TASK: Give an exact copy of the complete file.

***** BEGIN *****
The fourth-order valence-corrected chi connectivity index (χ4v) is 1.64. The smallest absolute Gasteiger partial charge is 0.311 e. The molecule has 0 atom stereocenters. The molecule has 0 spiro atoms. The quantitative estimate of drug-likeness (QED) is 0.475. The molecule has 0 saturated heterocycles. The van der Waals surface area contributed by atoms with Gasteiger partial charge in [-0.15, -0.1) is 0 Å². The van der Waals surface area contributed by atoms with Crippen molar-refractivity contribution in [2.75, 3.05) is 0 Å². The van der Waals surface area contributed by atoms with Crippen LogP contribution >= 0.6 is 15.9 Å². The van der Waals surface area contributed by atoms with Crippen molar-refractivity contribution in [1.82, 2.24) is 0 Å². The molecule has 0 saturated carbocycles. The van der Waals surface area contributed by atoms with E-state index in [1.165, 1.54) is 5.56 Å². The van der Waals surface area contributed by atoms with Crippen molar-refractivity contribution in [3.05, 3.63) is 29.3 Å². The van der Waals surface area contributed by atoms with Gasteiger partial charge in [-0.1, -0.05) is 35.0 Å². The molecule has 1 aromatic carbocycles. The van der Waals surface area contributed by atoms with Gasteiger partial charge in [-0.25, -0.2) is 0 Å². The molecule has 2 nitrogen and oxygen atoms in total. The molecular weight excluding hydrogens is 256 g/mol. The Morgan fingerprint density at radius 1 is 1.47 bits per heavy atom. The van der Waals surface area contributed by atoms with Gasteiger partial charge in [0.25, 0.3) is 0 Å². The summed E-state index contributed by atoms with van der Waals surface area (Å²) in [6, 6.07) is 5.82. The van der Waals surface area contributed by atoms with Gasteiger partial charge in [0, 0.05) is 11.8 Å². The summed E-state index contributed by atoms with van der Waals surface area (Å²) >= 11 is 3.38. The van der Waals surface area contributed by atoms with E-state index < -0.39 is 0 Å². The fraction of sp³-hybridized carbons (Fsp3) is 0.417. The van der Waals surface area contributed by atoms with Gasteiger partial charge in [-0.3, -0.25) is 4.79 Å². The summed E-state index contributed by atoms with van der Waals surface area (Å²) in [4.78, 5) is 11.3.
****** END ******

The fourth-order valence-corrected chi connectivity index (χ4v) is 1.64. The smallest absolute Gasteiger partial charge is 0.311 e. The molecule has 0 atom stereocenters. The molecule has 0 spiro atoms. The quantitative estimate of drug-likeness (QED) is 0.475. The molecule has 0 saturated heterocycles. The van der Waals surface area contributed by atoms with Gasteiger partial charge in [-0.15, -0.1) is 0 Å². The van der Waals surface area contributed by atoms with Crippen molar-refractivity contribution in [2.75, 3.05) is 0 Å². The van der Waals surface area contributed by atoms with Crippen LogP contribution >= 0.6 is 15.9 Å². The van der Waals surface area contributed by atoms with Crippen molar-refractivity contribution in [1.82, 2.24) is 0 Å². The molecule has 0 saturated carbocycles. The van der Waals surface area contributed by atoms with E-state index in [1.165, 1.54) is 5.56 Å². The van der Waals surface area contributed by atoms with Crippen molar-refractivity contribution in [3.05, 3.63) is 29.3 Å². The van der Waals surface area contributed by atoms with Gasteiger partial charge in [-0.1, -0.05) is 35.0 Å². The molecule has 1 aromatic carbocycles. The van der Waals surface area contributed by atoms with Gasteiger partial charge in [-0.25, -0.2) is 0 Å². The molecule has 2 nitrogen and oxygen atoms in total. The molecular weight excluding hydrogens is 256 g/mol. The Morgan fingerprint density at radius 1 is 1.47 bits per heavy atom. The van der Waals surface area contributed by atoms with Gasteiger partial charge in [0.25, 0.3) is 0 Å². The summed E-state index contributed by atoms with van der Waals surface area (Å²) in [6, 6.07) is 5.82. The van der Waals surface area contributed by atoms with Gasteiger partial charge in [0, 0.05) is 11.8 Å². The summed E-state index contributed by atoms with van der Waals surface area (Å²) >= 11 is 3.38. The van der Waals surface area contributed by atoms with E-state index < -0.39 is 0 Å². The fraction of sp³-hybridized carbons (Fsp3) is 0.417. The van der Waals surface area contributed by atoms with Gasteiger partial charge in [-0.3, -0.25) is 4.79 Å². The summed E-state index contributed by atoms with van der Waals surface area (Å²) in [4.78, 5) is 11.3.